- May 16, 2012
I’ve come to like the linguistics and writing blog of the Chronicle of Higher Education, Lingua Franca. Its contributors are English and Linguistics professors and professional writers, and the blog is a forum for their musings on word use, grammar, language—a good destination for word nerds like me. Today on Lingua Franca, writer Lucy Ferriss has a post on gender neutral pronouns. Her reflections come right after Sweden added a gender neutral word for “he” and “she” to its National Encyclopedia.
Ferriss writes that her “partner” marks his students’ papers when they “fall back unnecessarily” on default pronouns such as “he,” “his,” and “man.” He “asks his students to employ gender-neutral language except where indicating gender is appropriate.” Ferriss points out that some students turn in work in which they use the new gender neutral pronouns, “ze” instead of he or she, and “hir” instead of his or her. Although Ferriss’s partner finds this usage distracting and bizarre, he does not ban it because it would be hypocritical of him after encouraging gender-neutral language, and because these words are becoming more accepted.
Knowing the attitudes in academia today, I wasn’t surprised to read that a professor marks his student’s papers when they use “he,” but I wonder whether some faculty members actually dock grades for that. Again, in fields such as Gender Studies, I wouldn’t be surprised. But much is lost if our society enforces this. No rewording could capture the richness of “one small step for man, one giant leap for mankind.”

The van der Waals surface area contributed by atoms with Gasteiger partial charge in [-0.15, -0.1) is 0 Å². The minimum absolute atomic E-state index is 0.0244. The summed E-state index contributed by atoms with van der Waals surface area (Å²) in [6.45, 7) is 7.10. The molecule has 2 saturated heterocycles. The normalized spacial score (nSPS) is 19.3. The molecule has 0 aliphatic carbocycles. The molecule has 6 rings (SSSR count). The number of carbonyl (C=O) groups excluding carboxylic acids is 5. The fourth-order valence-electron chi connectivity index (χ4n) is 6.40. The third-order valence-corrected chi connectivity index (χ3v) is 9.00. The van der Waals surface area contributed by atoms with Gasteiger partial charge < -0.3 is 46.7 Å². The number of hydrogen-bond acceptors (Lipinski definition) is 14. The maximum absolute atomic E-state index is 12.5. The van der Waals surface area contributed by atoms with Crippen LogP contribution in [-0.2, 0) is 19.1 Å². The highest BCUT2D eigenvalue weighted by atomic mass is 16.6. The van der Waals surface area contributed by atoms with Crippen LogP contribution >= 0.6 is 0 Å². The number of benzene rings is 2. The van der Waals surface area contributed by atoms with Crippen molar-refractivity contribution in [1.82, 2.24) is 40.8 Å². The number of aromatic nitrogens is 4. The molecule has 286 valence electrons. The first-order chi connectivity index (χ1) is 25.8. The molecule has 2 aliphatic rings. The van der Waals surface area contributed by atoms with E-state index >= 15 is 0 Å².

The point of Ferriss’s blog post is to say that people need rules. Instead of simply adding options for us to use, gender neutral pronouns tend to complicate and confuse. We should just pick one or the other, tradition or political correctness. But if a professor were to mandate that students use gender neutral terminology and grade them accordingly, Ferriss expects, “Students will emerge from those classes, I predict, not as converts but as survivors of a brief professorial dictatorship, determined never to engage in gender neutrality again.”
To avoid uncertainty, we should come down on one side or the other. She suggests it may be easier to revert back to the classic “he” as the universal pronoun. Strangely enough—given that she just said a professor that mandated this would act, in essence, as a dictator—she also proposes that going with a gender neutral term would be easier than all this uncertainty.
The problem is that if gender is socially constructed, as postmodernist academics say it is, then “he” and “she” no longer have clout. If gender is pliable, why not grammar? Ferriss is right in saying that it would be easier to choose one or the other, and it would be easiest to do as the grammar books have taught in the past – after all, simplicity is why we fell back on the universal “he” to begin with. But sometimes it is easier to capitulate to the demands of political correctness than to plant a foot on solid ground. At least you know you won’t offend anyone.
As the old proverb goes, “Ze who knows not and knows not zie knows not: sie is a fool - shun zim. Ze who knows not and knows zie knows not: sie is simple - teach zir. Ze who knows and knows not zie knows: sie is asleep - wake zim. Ze who knows and knows zie knows: sie is wise - follow zir.”